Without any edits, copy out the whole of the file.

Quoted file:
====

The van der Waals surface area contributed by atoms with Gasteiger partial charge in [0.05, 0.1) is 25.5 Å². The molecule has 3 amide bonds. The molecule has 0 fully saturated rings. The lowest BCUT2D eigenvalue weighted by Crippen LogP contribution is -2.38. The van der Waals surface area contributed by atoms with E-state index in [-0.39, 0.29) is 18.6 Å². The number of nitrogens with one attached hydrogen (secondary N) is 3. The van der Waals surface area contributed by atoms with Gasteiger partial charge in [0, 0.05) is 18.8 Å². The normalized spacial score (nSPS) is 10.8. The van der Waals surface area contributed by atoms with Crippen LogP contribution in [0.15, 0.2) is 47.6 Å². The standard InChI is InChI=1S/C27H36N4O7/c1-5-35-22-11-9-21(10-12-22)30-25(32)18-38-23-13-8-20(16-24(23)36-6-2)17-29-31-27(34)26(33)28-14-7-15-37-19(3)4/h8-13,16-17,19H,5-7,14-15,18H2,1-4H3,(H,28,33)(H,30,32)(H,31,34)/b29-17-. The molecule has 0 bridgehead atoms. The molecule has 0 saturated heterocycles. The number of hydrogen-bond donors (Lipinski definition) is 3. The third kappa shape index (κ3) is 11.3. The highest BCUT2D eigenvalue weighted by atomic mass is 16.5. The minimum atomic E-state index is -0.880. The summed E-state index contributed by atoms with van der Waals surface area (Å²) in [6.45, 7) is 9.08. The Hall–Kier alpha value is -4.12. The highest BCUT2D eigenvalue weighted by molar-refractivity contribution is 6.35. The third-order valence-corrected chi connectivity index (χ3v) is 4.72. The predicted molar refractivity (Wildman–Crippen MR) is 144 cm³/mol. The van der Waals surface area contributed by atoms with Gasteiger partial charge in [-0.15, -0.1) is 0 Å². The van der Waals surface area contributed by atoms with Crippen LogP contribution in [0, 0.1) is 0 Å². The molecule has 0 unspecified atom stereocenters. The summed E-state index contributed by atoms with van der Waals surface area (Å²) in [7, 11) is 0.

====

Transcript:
The van der Waals surface area contributed by atoms with Gasteiger partial charge in [0.05, 0.1) is 25.5 Å². The molecule has 3 amide bonds. The molecule has 0 fully saturated rings. The lowest BCUT2D eigenvalue weighted by Crippen LogP contribution is -2.38. The van der Waals surface area contributed by atoms with E-state index in [-0.39, 0.29) is 18.6 Å². The number of nitrogens with one attached hydrogen (secondary N) is 3. The van der Waals surface area contributed by atoms with Gasteiger partial charge in [0, 0.05) is 18.8 Å². The normalized spacial score (nSPS) is 10.8. The van der Waals surface area contributed by atoms with Crippen LogP contribution in [0.15, 0.2) is 47.6 Å². The standard InChI is InChI=1S/C27H36N4O7/c1-5-35-22-11-9-21(10-12-22)30-25(32)18-38-23-13-8-20(16-24(23)36-6-2)17-29-31-27(34)26(33)28-14-7-15-37-19(3)4/h8-13,16-17,19H,5-7,14-15,18H2,1-4H3,(H,28,33)(H,30,32)(H,31,34)/b29-17-. The molecule has 0 bridgehead atoms. The molecule has 0 saturated heterocycles. The number of hydrogen-bond donors (Lipinski definition) is 3. The third kappa shape index (κ3) is 11.3. The highest BCUT2D eigenvalue weighted by atomic mass is 16.5. The minimum atomic E-state index is -0.880. The summed E-state index contributed by atoms with van der Waals surface area (Å²) in [6.45, 7) is 9.08. The Hall–Kier alpha value is -4.12. The highest BCUT2D eigenvalue weighted by molar-refractivity contribution is 6.35. The third-order valence-corrected chi connectivity index (χ3v) is 4.72. The predicted molar refractivity (Wildman–Crippen MR) is 144 cm³/mol. The van der Waals surface area contributed by atoms with Gasteiger partial charge in [-0.15, -0.1) is 0 Å². The van der Waals surface area contributed by atoms with Crippen LogP contribution in [0, 0.1) is 0 Å². The molecule has 0 unspecified atom stereocenters. The summed E-state index contributed by atoms with van der Waals surface area (Å²) in [7, 11) is 0.